To return to the idea that this is indeed a form of economics, what an overhyped indie scene resembles is an overheated stock market, a "paper boom" that attracts a lot of attention and investment, only to have its value collapse when the companies either fail to produce long-term growth, or deliver short-term profits. In a sense, paralleling the current trend for corporations to focus on quarterly earnings instead of thinking in generational timeframes, the modern indie (and to some extent, alternative pop in general) scene isn't really concerned about long-term artist development, not the way they used to, anyway.
What stops a runaway market? At the retail level, it's sensible financial advisers who can slow the buy/sell rollercoaster, and at the production end, the cost of money can be tweaked through adjustments of the prime lending rate. The financial press also have a role to play in managing demand, with various experts, prognosticators and pundits offering advice to the punters on where to invest their pounds.
In indie music, there are fewer controls of this nature. It's art, after all, and it's become politically incorrect to criticize someone else's work - unless they are "mainstream" and therefore ripe for a "takedown." There's no Alan Greenspan that everyone listens to to determine what the next great trend is, no Warren Buffett to tip which bands are "long-term keepers." There are no wise heads appointed to their 'boards of directors' to oversee their development.
There are critics everwhere - witness Metafilter - but to what extent do these outlets fuel or dampen the fire? As we've seen above, the tendency to promote something you like, or "go with the flow" and review something on its genre-tasticness, playing to the choir, or peripheral rather than musical merits, often outweighs the willingness to point out its flaws. More cowbell? More Cowell, I'd say.
The consolidation and agglomeration of major record labels into five global companies has worsened this trend, in my opinion. Over the last few years we've seen labels like A&M - originally founded by recording artists themselves - vanish, or be turned into hollow brands by their parent conglomerates. The legendary producers and A&R people - again, often former performing artists themselves - are all dead or retired, their legacy but a memory today. What remains is an industry run by fast-moving-consumer-goods people, who see the indie scene as a kind of style laboratory, from which to pluck the next new sound, but with very little insight about how to create enduring art, or how to develop mature, long-term recording artists.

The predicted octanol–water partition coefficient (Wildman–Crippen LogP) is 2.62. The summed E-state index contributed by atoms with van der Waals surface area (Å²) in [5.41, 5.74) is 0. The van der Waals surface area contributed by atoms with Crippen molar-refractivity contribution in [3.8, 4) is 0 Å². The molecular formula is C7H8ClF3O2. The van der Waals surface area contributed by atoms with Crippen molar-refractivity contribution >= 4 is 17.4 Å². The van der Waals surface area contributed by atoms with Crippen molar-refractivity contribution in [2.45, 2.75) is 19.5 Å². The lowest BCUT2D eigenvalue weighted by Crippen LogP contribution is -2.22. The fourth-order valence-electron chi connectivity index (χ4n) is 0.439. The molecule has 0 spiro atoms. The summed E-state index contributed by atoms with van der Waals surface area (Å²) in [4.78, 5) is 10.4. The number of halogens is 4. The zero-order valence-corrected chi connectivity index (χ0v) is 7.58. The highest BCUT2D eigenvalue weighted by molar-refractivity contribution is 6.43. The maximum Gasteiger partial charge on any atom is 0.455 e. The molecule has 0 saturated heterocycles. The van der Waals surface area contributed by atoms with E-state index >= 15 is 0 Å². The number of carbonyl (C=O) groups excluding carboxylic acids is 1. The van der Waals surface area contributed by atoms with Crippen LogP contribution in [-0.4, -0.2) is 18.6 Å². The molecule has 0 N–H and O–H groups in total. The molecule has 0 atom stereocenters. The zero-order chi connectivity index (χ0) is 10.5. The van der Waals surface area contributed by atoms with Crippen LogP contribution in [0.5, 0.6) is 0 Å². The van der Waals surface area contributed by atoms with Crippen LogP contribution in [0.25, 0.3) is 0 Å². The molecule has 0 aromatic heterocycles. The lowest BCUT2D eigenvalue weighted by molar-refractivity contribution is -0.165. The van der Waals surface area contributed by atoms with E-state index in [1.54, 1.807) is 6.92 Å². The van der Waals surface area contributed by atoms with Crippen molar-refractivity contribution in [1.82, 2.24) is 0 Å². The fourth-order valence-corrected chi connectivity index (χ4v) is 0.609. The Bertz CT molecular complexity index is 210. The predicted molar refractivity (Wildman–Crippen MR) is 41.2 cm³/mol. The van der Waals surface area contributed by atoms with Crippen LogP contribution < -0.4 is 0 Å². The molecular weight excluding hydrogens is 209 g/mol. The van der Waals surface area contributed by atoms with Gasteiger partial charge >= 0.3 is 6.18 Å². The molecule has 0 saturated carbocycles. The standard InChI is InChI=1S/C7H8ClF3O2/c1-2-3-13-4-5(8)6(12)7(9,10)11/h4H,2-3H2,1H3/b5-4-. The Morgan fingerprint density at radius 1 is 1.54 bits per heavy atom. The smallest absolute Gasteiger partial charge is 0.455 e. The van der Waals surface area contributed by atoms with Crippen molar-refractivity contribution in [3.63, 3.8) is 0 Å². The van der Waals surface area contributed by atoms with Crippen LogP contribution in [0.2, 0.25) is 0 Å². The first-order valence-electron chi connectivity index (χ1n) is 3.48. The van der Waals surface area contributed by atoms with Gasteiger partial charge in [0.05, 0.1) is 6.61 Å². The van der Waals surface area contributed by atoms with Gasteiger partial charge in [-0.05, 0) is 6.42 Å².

I thought it was just more Boomer nostalgia-wank when the Gazette published a piece on "who is the new Dylan?" but the question is a valid one. Since the 1990s, really, can we point to anyone and say they've been truly culturally influential - touching film, music, television, figures of speech even?
Is the indie scene complicit in this? From the Rebel Sell point of view, yes. When indie takes the pose of being anti-mainstream it's done with a knowing wink and a nod. We're all anti-mainstream until we have a hit record, right? And as noted in Part One, the other option is to pursue the line towards complete unlistenability - or further, to not participate in music at all.
But in encouraging the kill-yr-idols aesthetic, have we left music cut off from its roots, its history, and frankly, its sense of humor?
On that note, I have at least a few conversation-starters and suggestions for today's indie groups.
- If your band has someone named Ben in it, have him change his name to .
- Shave the beards (that goes for you too, Peaches)
- Stop dressing like children or gas station attendants. You're all nearly 40!
- This is a verse. This is a chorus. This is a middle 8. These are good things.
- Essay topic: The Yamaha Motif is a much better synth than the Minimoog.
- The Darkness are much more exciting to watch than Yo La Tengo. Discuss.
* Note that Pulp and Suede took thrift-store clothes and made them look really good; let's say when Bryan Ferry is your fashion idol and not J. Mascis, things happen.
** Exception that proves the rule: Har Mar Superstar. If radio still ruled, he'd be the new Prince.
January 10, 2006
They're running out of good car names
The US is sometimes described as an "empire" these days, and it's often noted that there's an increasing class divide in that country. Two prototype cars unveiled at the 2006 Detroit Auto Show don't help dispel that notion.
Buick (warning: Flash) unveiled a concept SUV called the Enclave; the usual PR flacks stated the name was all about safety. This, on the heels of reports stating that SUVs are actually less safe for children to ride in, due to their propensity to roll over. Or maybe they were trying to go for an air of exclusivity - in which case, may I suggest the Buick Gated Community?
The last time I heard 'enclave' in any common currency, it was discussing pockets of Serbian or Croat villages during the Yugoslavia conflict...bad choice, Buick.
Chrysler unveiled its new hautebourgemobile, the Imperial. It's a nicely retro-futuristic design that blends a bit of Rolls Royce into the current Mercedes/Maybach-lite look. That said, with the country involved in a costly, bloody war over